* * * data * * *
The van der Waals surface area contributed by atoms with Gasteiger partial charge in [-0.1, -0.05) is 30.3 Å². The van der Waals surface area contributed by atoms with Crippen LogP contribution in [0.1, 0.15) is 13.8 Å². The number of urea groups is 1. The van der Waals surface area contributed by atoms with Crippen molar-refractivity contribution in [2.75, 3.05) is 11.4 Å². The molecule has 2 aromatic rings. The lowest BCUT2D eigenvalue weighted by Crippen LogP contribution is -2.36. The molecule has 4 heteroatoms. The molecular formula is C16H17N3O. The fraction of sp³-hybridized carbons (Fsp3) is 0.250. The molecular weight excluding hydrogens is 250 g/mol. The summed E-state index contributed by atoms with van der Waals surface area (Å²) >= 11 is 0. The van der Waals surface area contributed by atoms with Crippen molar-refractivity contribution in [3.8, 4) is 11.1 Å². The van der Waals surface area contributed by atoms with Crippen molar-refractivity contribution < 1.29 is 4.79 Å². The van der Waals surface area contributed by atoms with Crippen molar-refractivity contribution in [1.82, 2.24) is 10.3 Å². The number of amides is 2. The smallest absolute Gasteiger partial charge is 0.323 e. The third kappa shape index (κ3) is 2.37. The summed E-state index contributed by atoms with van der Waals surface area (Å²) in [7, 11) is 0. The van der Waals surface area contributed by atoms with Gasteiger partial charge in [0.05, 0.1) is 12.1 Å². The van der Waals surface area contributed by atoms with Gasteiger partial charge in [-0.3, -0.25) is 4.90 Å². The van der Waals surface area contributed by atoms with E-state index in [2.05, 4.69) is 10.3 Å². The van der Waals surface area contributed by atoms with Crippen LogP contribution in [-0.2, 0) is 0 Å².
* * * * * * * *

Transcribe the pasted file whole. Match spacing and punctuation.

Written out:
The van der Waals surface area contributed by atoms with Gasteiger partial charge in [-0.1, -0.05) is 30.3 Å². The van der Waals surface area contributed by atoms with Crippen LogP contribution in [0.1, 0.15) is 13.8 Å². The number of urea groups is 1. The van der Waals surface area contributed by atoms with Crippen molar-refractivity contribution in [2.75, 3.05) is 11.4 Å². The molecule has 2 aromatic rings. The lowest BCUT2D eigenvalue weighted by Crippen LogP contribution is -2.36. The molecule has 4 heteroatoms. The molecular formula is C16H17N3O. The fraction of sp³-hybridized carbons (Fsp3) is 0.250. The molecular weight excluding hydrogens is 250 g/mol. The summed E-state index contributed by atoms with van der Waals surface area (Å²) >= 11 is 0. The van der Waals surface area contributed by atoms with Crippen molar-refractivity contribution in [3.8, 4) is 11.1 Å². The van der Waals surface area contributed by atoms with Crippen molar-refractivity contribution < 1.29 is 4.79 Å². The van der Waals surface area contributed by atoms with Crippen molar-refractivity contribution in [1.82, 2.24) is 10.3 Å². The number of amides is 2. The smallest absolute Gasteiger partial charge is 0.323 e. The third kappa shape index (κ3) is 2.37. The summed E-state index contributed by atoms with van der Waals surface area (Å²) in [7, 11) is 0. The van der Waals surface area contributed by atoms with Gasteiger partial charge in [0.05, 0.1) is 12.1 Å². The van der Waals surface area contributed by atoms with Gasteiger partial charge in [-0.3, -0.25) is 4.90 Å². The van der Waals surface area contributed by atoms with E-state index in [2.05, 4.69) is 10.3 Å². The van der Waals surface area contributed by atoms with Crippen LogP contribution in [-0.2, 0) is 0 Å².